Clusterpluck is an album review roundup feature meant to say more with less
Pearl Charles, Magic Mirror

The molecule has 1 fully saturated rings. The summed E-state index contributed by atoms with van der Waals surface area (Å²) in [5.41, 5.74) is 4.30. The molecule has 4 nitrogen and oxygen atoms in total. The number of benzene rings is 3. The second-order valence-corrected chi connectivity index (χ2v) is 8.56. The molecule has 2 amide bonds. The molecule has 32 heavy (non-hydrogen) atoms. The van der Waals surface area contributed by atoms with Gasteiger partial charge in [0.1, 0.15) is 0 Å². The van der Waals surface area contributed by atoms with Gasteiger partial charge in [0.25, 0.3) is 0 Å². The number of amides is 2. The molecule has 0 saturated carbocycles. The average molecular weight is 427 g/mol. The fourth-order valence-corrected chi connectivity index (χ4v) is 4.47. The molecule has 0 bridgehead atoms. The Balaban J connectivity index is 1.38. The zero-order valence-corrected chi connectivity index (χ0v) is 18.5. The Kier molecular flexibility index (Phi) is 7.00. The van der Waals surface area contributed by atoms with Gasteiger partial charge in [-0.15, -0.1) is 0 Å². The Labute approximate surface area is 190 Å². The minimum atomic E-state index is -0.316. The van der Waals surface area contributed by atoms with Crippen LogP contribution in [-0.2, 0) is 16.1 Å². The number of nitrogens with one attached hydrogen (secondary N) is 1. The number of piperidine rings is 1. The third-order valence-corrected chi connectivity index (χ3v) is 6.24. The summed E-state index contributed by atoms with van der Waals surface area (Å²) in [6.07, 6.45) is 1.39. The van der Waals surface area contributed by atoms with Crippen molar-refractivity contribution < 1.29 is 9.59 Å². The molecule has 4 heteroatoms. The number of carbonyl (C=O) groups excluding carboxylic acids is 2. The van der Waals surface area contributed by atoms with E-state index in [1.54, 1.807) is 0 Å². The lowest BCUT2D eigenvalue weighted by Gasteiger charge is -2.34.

Perhaps more than any other year, I’m left hunting for new music in the unlikeliest of places, and when I hear word of an alternative country album that’s somewhere between ABBA and early ‘80s Dolly Parton … well, OK, I’m intrigued. Indeed, Pearl Charles’ sophomore album is a bit of a departure from her debut, favoring a sonic palette somewhere between the aforementioned influences and the dreamier pop-country of the ’70s with a dose of soft-rock thrown in, the latter gaining increased traction in recent years – outside of country music, that is. As such, I’m not surprised at the retro-leaning touches or nods to Rumours-era Fleetwood Mac in the moodier, darker melodic compositions, given how much of a resurgence that band unexpectedly made last year, especially on the stabs of bass and keys driving “Slipping Away,” my favorite track here. I am, however, questioning if it’s a genuine pivot or just a way of testing the waters with a sound finding its own second wind. But when the melodies and hooks stick, I found more to love here than I initially expected. Plus, if there’s anything separating this from the pack, it likely is the addition of country tones in the warmer guitar pickups and lingering pedal steel to fill in the atmospheric mixes alongside the warm, firm basslines and analog keyboards. It’s a rich, warm listen that indulges in its atmosphere to great effect, especially when the general thematic arc of the album explores something of an identity crisis in growing older and learning who you really are. It’s not explored in superb depth, but I did appreciate the progression and cohesiveness of the content.